“We had a lot of fun, driving vintage cars and dressing in a different costume for nearly every scene. Lots of times I’d walk out of the trailer dressed in flares and a big-collared ‘70s shirt and think ‘Is this actually my job today?’ Yeah, it was a great laugh. We went to Majorca for the honeymoon and got to hang out lying on the beach one day and that was amazing, like nothing I’d done before.”
MacFadyen is referring to his previous screen and stage outings, which include the stunning but often chilly Shetland, and Grantchester, the 1950s crime drama set in Cambridge.
“Yes, Tina and Bobby is a bit different. It has a sunny, warm vintage look to it. It’s bright and colourful, optimistic, like the 1960s and 1970s look in photographs. They’ve done a great job with it, it’s looking good.”
MacFadyen sounds like he’s still pinching himself at the trajectory his career is taking after graduation from the Conservatoire, the former RSAMD in Glasgow, only last year.
“Yeah, I only graduated from drama school a year ago and Grantchester was my first job. I filmed Shetland in my summer holiday when I was a student, so I’m still quite new to it all. And working in London, it’s a very different experience, even just living in London.”
Hailing from Uig in Skye, the 26-year-old now faces a very different commute from the 45-minute journey to school on the bus through the mountains, squeezing onto the packed Tube instead.
“It’s a very different life down here compared to what I’m used to,” he says, “a different pace and headspace. It takes a few days to adjust whenever I go up or down. Whenever I get off the train in Glasgow I think ‘why is everyone going so slowly?’ because I’ve still got my London head on. Then when I get to Skye, it’s like going back in time! No, it’s lovely, and it’s very important to get that space, the quiet and the calm of the scenery. I’m lucky to have somewhere like that to go to. In London, I enjoy the parks a lot, for their quiet and calm.”
MacFadyen will be back in Skye for the Christmas holidays and sitting down to watch the Grantchester Christmas special with his mum and dad at home.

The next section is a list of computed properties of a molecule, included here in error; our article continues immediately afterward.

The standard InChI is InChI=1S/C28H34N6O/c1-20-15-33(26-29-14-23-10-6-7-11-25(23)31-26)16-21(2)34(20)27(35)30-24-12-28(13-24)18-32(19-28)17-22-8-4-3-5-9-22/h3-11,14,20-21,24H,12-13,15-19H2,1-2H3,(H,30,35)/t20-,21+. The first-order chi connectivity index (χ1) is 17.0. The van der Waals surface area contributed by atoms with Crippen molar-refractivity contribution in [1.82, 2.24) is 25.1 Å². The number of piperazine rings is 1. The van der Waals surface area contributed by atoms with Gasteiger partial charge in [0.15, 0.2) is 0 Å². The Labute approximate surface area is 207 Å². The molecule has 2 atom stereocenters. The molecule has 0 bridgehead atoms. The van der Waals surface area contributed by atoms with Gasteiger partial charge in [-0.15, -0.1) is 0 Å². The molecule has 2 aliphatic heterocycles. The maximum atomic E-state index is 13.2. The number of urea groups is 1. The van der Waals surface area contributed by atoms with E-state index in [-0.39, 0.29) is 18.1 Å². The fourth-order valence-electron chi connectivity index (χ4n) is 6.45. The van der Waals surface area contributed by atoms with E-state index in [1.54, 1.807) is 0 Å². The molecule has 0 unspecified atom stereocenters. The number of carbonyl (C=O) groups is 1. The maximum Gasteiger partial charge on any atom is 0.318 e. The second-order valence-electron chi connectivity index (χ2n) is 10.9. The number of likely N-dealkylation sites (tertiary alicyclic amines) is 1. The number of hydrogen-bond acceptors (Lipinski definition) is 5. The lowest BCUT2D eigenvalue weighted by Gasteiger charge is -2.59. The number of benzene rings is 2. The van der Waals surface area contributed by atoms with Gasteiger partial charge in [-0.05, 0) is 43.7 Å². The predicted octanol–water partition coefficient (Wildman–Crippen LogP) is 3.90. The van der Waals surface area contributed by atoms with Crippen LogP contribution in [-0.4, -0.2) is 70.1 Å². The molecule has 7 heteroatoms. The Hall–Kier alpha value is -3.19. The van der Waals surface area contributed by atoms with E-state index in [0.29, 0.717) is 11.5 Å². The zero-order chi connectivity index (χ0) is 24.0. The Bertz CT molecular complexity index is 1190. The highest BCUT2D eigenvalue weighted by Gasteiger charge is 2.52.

“I try to get back a few times a year and Christmas is one of those times. When I was a student I worked there in the holidays at the Talisker distillery, doing the tours, which was a good sociable job, speaking to people about whisky.
“My mum’s a nurse and my dad’s a mechanic, so the acting has come out of the blue really, but they’re really excited about what I’m doing. It’s all new territory, but I definitely get my work ethic from them – they’re very hard workers.”
All the more reason for the MacFadyens to kick back over the holiday, glasses of Talisker in hand, to enjoy watching Tina and Bobby when it airs in the first week of January. The epic love story follows the Moores from their first meeting at the Ilford Palais dance hall to their divorce, just short of their silver wedding and covers the drama both on and off the pitch. Tina Dean, an ordinary 15-year-old Essex girl falls in love with an ordinary 17-year-old boy who also happens to have a talent for football, and is about to make his first team appearance for West Ham. The pair marry in 1962 and as Bobby’s career takes off, the golden couple enter a new glamorous world with Tina becoming the first WAG, happy to be a stay at home mum to their two children.
But away from the cameras and football, Moore faces a battle against testicular cancer, when he is diagnosed in 1965, something he hides from his team-mates and the world and it is Tina who stands by him as he fights his way back to fitness. When England wins the World Cup in the summer of 1966 and Moore holds the trophy aloft, he becomes a national hero and his legendary status is secured. But the story doesn’t end there, and as Moore’s career as a footballer ends and subsequent business ventures fail, their marriage struggles to survive. When Moore has an affair, it is over, with the former player marrying his second wife Stephanie Parlane in 1991 before his death from bowel cancer two years later at 51.
Filmed mainly in Manchester by ITV Studios drama team, Tina and Bobby was written by Lauren Klee (EastEnders, Waterloo Road, Holby City) and also stars Patsy Kensit (Holby City and Emmerdale) as Tina’s mother Betty and David Bamber (Midsomer Murders) as Alf Ramsey.
“This was the first time I played a real person and I really had to do my research as he’s such a well-known figure,” says MacFadyen, “He was well-known and loved by many, so there was that added responsibility there. There’s a lot of information on the internet, factual football knowledge and for his family life, we had Tina Moore’s book to find out the personal things he was going through in between games abroad and the World Cup.”
MacFadyen also watched TV interviews with Moore to capture his mannerisms. “He was very polite and an old school gentleman, so everything was very clipped and very mannered,” he explains. “He did a lot for the East End of London’s image, showing that he was a respectable hard working man who could mix at all levels of society. But he was very reserved and didn’t express much emotion. Like a lot of footballers, he preferred to let the football do the talking.”
Although MacFadyen played football at school, he is relieved that the show is as much about life off the pitch as on, although he was still required to hit the gym as part of his preparation.